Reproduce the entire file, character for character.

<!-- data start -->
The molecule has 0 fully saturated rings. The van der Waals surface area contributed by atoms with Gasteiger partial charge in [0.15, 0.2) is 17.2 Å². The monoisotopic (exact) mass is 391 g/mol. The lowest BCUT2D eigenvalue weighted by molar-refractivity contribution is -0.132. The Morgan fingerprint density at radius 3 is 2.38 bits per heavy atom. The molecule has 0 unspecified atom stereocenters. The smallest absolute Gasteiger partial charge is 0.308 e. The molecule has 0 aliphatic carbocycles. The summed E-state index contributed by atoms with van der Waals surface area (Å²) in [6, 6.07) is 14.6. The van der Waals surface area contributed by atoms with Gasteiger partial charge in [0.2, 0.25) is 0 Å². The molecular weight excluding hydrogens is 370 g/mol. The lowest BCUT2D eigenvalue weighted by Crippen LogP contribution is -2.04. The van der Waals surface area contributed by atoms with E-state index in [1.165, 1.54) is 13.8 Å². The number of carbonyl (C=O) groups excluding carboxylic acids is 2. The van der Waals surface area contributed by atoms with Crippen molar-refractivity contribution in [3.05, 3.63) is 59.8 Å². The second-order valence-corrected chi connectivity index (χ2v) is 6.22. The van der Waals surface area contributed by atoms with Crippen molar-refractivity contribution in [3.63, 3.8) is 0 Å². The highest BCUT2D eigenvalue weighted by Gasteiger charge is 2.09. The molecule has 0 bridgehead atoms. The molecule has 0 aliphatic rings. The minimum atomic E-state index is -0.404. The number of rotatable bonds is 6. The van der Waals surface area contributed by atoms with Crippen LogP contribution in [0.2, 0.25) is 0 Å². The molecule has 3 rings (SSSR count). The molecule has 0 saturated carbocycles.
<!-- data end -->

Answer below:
The molecule has 0 fully saturated rings. The van der Waals surface area contributed by atoms with Gasteiger partial charge in [0.15, 0.2) is 17.2 Å². The monoisotopic (exact) mass is 391 g/mol. The lowest BCUT2D eigenvalue weighted by molar-refractivity contribution is -0.132. The Morgan fingerprint density at radius 3 is 2.38 bits per heavy atom. The molecule has 0 unspecified atom stereocenters. The smallest absolute Gasteiger partial charge is 0.308 e. The molecule has 0 aliphatic carbocycles. The summed E-state index contributed by atoms with van der Waals surface area (Å²) in [6, 6.07) is 14.6. The van der Waals surface area contributed by atoms with Gasteiger partial charge in [0.2, 0.25) is 0 Å². The molecular weight excluding hydrogens is 370 g/mol. The lowest BCUT2D eigenvalue weighted by Crippen LogP contribution is -2.04. The van der Waals surface area contributed by atoms with E-state index in [1.165, 1.54) is 13.8 Å². The number of carbonyl (C=O) groups excluding carboxylic acids is 2. The van der Waals surface area contributed by atoms with Crippen molar-refractivity contribution in [3.05, 3.63) is 59.8 Å². The second-order valence-corrected chi connectivity index (χ2v) is 6.22. The van der Waals surface area contributed by atoms with Crippen molar-refractivity contribution in [3.63, 3.8) is 0 Å². The highest BCUT2D eigenvalue weighted by Gasteiger charge is 2.09. The molecule has 0 bridgehead atoms. The molecule has 0 aliphatic rings. The minimum atomic E-state index is -0.404. The number of rotatable bonds is 6. The van der Waals surface area contributed by atoms with Crippen LogP contribution in [0.2, 0.25) is 0 Å². The molecule has 3 rings (SSSR count). The molecule has 0 saturated carbocycles.